Tuesday, November 22, 2016

This Thanksgiving, let’s show gratitude for disease researchers and drug hunters

This Thanksgiving, lets pause to show gratitude for the many researchers and drug developers in America and around the world who strive to treat diseases and improve the quality of health for all.

As we await the first effective treatment for one of the worlds cruelest maladies, we in the Huntingtons disease community feel especially grateful for the efforts of the scientific, medical, and biotech communities to bring relief from HDs devastating cognitive, motor, and behavioral symptoms.

Our cause is urgent: HD strikes in the prime of life and is ultimately fatal. Stopping HD would mark a historic step in the quest to conquer brain diseases.

As a presymptomatic carrier of the HD gene, I found inspiration for Thanksgiving 2016 in the powerful speech last February by HD advocates Astri Arnesen and Svein Olaf Olsen at the 11th Annual HD Therapeutics Conference, sponsored by CHDI Foundation, Inc.

Leaders of the HD cause in their native Norway and in the European Huntington Association (EHA), this indomitable couple bared their souls about marital commitment, denial, genetic testing, and raising a family.

Their goal: to motivate and demonstrate appreciation for the audience of more than 200 world-class HD researchers, physicians, and drug company executives.

Svein Olaf Olsen (left) and Asti Arnesen at the 11 Annual HD Therapeutics Conference. Astri is president of the EHA and Svein Olaf a member at large of its board (photo by Gene Veritas, aka Kenneth P. Serbin)

No questions asked

Astri and Svein Olaf titled their presentation HD more than a disease!

HD is much more than a disease, Astri said leading off. It affects every part of your life, and its really a part of who you are.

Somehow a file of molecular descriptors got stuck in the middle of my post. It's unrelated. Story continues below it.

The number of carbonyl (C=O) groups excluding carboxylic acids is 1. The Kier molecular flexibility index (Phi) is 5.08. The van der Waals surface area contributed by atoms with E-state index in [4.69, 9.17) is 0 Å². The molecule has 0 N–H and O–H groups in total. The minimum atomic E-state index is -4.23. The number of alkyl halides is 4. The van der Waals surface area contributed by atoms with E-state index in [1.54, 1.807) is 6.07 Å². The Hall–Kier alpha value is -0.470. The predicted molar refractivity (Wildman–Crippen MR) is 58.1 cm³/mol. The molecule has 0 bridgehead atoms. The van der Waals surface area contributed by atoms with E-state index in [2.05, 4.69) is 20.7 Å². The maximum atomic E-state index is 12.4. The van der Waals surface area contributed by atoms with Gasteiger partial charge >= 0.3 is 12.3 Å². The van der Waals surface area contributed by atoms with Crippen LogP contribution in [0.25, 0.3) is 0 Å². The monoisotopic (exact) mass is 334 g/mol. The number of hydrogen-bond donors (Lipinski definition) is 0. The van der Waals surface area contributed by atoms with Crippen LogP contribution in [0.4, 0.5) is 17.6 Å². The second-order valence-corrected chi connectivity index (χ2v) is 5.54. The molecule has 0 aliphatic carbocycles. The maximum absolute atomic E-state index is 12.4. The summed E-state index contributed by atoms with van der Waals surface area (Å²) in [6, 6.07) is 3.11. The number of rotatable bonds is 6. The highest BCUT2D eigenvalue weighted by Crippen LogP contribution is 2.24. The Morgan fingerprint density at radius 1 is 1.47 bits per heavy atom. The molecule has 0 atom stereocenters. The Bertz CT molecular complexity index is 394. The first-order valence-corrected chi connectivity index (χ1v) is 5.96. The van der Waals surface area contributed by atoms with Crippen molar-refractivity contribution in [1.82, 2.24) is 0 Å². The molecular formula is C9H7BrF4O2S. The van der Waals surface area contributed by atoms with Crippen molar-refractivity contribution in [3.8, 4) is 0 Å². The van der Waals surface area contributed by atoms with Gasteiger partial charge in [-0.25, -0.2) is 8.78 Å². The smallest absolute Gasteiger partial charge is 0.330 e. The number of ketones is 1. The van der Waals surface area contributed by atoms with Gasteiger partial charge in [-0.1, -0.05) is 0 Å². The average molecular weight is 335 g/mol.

Astris family traced back HD to a maternal great-grandmother. Her maternal grandfather and her mother also developed the disease.

However, as is so often the case in HD, nobody in Astris family discussed the condition, even though they witnessed relatives debilitating symptoms each day.

You just sensed: no questions should be asked, Astri explained. My mother grew up in this family.

A special education teacher, Astri in the 1980s fell in love with a co-worker, Svein Olaf. She divorced her husband a brief marriage she had entered to escape caring for her HD-stricken mother and started a relationship with Svein Olaf.

The greatest gift of all

Svein Olaf knew of Astris 50-50 chance of carrying the HD gene. However, the young couple didnt discuss HD much. Without Astri getting tested, they had two daughters in the early 1990s, before the discovery of the huntingtin gene in 1993 and the development of a definitive genetic test.

After their older daughter Jannike turned 18 in 2009, she wanted to get tested for HD.

I said to her, Thats not possible,’” Astri said. “‘I could not by any means let you go through that. I will do the test [first]. So the day before Christmas, I called the doctor.

The process took weeks. The waiting and uncertainty were so traumatic, Svein Olaf told the audience, that afterwards he could not remember anything about the tests. Nothing.

When the couple visited the clinic to obtain the results, the doctor practically came running to Astri. You dont have the gene! she exclaimed.

Svein Olaf crashed his hand on a table. At that moment, he vowed to marry Astri, something they had planned for years but always put off.

It was really the most amazing thing to come home and tell our daughters that there is no risk anymore, Astri remembered. That was really for me the most important thing. You can handle your own situation, but knowing that I hadnt passed it on to them was really the greatest gift of all.

The hope of science

Since then the couple have dedicated themselves to the HD cause in part because Astris youngest sibling, Arne Dag, was stricken with HD.

He was a brilliant young man, Astri said. He was really teaching my father, an engineer, how to fix the car when he was six years old. So he was a future engineer coming up. But in his early 20s, hes starting to have trouble. He doesnt manage to finish his studies.

In a typical symptom of HD, Arne Dag became deeply depressed. He was formally diagnosed in 2005.

At the 2010 meeting of the European Medicines Agency (the counterpart of the U.S. Food and Drug Administration) in London, Astri showed a video of a short interview she did with her brother.

In the clip, Arne Dag struggles to speak, and his body twists and turns because of chorea, the involuntary movements caused by HD.